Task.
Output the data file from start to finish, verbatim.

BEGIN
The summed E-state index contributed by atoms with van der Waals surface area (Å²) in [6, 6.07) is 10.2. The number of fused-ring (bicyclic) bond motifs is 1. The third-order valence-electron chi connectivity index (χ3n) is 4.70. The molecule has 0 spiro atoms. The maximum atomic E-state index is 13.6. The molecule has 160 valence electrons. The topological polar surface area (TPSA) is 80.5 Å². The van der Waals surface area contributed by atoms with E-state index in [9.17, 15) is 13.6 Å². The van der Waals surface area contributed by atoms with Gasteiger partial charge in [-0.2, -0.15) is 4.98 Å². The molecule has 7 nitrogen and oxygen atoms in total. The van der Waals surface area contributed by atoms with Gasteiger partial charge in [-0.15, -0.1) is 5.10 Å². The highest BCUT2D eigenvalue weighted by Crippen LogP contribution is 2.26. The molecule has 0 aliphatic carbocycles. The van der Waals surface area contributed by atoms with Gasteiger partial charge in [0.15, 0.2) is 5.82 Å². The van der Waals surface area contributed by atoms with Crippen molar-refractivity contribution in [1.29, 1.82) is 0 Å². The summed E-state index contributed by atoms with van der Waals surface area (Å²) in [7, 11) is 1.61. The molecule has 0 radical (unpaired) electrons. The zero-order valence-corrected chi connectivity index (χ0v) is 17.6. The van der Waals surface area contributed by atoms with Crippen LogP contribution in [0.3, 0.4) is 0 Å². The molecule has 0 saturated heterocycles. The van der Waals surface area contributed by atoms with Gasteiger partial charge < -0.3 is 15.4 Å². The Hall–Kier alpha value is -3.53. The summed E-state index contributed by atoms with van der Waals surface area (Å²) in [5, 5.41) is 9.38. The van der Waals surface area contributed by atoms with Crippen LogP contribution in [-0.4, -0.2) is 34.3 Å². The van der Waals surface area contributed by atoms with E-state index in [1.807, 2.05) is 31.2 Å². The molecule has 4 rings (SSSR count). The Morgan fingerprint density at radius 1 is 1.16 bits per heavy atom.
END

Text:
The summed E-state index contributed by atoms with van der Waals surface area (Å²) in [6, 6.07) is 10.2. The number of fused-ring (bicyclic) bond motifs is 1. The third-order valence-electron chi connectivity index (χ3n) is 4.70. The molecule has 0 spiro atoms. The maximum atomic E-state index is 13.6. The molecule has 160 valence electrons. The topological polar surface area (TPSA) is 80.5 Å². The van der Waals surface area contributed by atoms with E-state index in [9.17, 15) is 13.6 Å². The van der Waals surface area contributed by atoms with Gasteiger partial charge in [-0.2, -0.15) is 4.98 Å². The molecule has 7 nitrogen and oxygen atoms in total. The van der Waals surface area contributed by atoms with Gasteiger partial charge in [-0.15, -0.1) is 5.10 Å². The highest BCUT2D eigenvalue weighted by Crippen LogP contribution is 2.26. The molecule has 0 aliphatic carbocycles. The van der Waals surface area contributed by atoms with Gasteiger partial charge in [0.15, 0.2) is 5.82 Å². The van der Waals surface area contributed by atoms with Crippen molar-refractivity contribution in [1.29, 1.82) is 0 Å². The summed E-state index contributed by atoms with van der Waals surface area (Å²) in [7, 11) is 1.61. The molecule has 0 radical (unpaired) electrons. The zero-order valence-corrected chi connectivity index (χ0v) is 17.6. The van der Waals surface area contributed by atoms with Crippen LogP contribution in [0.3, 0.4) is 0 Å². The molecule has 0 saturated heterocycles. The van der Waals surface area contributed by atoms with Gasteiger partial charge < -0.3 is 15.4 Å². The Hall–Kier alpha value is -3.53. The summed E-state index contributed by atoms with van der Waals surface area (Å²) in [5, 5.41) is 9.38. The van der Waals surface area contributed by atoms with Crippen LogP contribution in [-0.4, -0.2) is 34.3 Å². The van der Waals surface area contributed by atoms with E-state index in [1.807, 2.05) is 31.2 Å². The molecule has 4 rings (SSSR count). The Morgan fingerprint density at radius 1 is 1.16 bits per heavy atom.